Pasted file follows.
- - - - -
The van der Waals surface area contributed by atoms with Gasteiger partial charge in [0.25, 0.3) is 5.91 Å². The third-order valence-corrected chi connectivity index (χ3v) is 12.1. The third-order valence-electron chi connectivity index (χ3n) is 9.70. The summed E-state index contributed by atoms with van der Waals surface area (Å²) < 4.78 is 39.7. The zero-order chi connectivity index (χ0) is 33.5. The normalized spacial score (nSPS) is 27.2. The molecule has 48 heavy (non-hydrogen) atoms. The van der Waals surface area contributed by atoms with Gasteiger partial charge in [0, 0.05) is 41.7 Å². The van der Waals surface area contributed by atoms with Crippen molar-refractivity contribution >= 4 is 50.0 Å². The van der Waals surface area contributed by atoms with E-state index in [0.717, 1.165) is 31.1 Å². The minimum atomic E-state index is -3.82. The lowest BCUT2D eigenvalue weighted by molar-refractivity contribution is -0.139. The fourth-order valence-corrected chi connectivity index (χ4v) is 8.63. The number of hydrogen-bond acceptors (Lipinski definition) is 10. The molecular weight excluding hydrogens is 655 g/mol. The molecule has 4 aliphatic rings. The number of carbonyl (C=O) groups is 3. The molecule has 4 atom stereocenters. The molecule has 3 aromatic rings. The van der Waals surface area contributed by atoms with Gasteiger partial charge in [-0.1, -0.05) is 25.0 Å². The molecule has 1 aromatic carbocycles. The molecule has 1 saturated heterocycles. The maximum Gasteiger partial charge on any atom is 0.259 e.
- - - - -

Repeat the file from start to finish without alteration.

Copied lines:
The van der Waals surface area contributed by atoms with Gasteiger partial charge in [0.25, 0.3) is 5.91 Å². The third-order valence-corrected chi connectivity index (χ3v) is 12.1. The third-order valence-electron chi connectivity index (χ3n) is 9.70. The summed E-state index contributed by atoms with van der Waals surface area (Å²) < 4.78 is 39.7. The zero-order chi connectivity index (χ0) is 33.5. The normalized spacial score (nSPS) is 27.2. The molecule has 48 heavy (non-hydrogen) atoms. The van der Waals surface area contributed by atoms with Gasteiger partial charge in [0, 0.05) is 41.7 Å². The van der Waals surface area contributed by atoms with Crippen molar-refractivity contribution >= 4 is 50.0 Å². The van der Waals surface area contributed by atoms with E-state index in [0.717, 1.165) is 31.1 Å². The minimum atomic E-state index is -3.82. The lowest BCUT2D eigenvalue weighted by molar-refractivity contribution is -0.139. The fourth-order valence-corrected chi connectivity index (χ4v) is 8.63. The number of hydrogen-bond acceptors (Lipinski definition) is 10. The molecular weight excluding hydrogens is 655 g/mol. The molecule has 4 aliphatic rings. The number of carbonyl (C=O) groups is 3. The molecule has 4 atom stereocenters. The molecule has 3 aromatic rings. The van der Waals surface area contributed by atoms with Gasteiger partial charge in [-0.1, -0.05) is 25.0 Å². The molecule has 1 aromatic carbocycles. The molecule has 1 saturated heterocycles. The maximum Gasteiger partial charge on any atom is 0.259 e.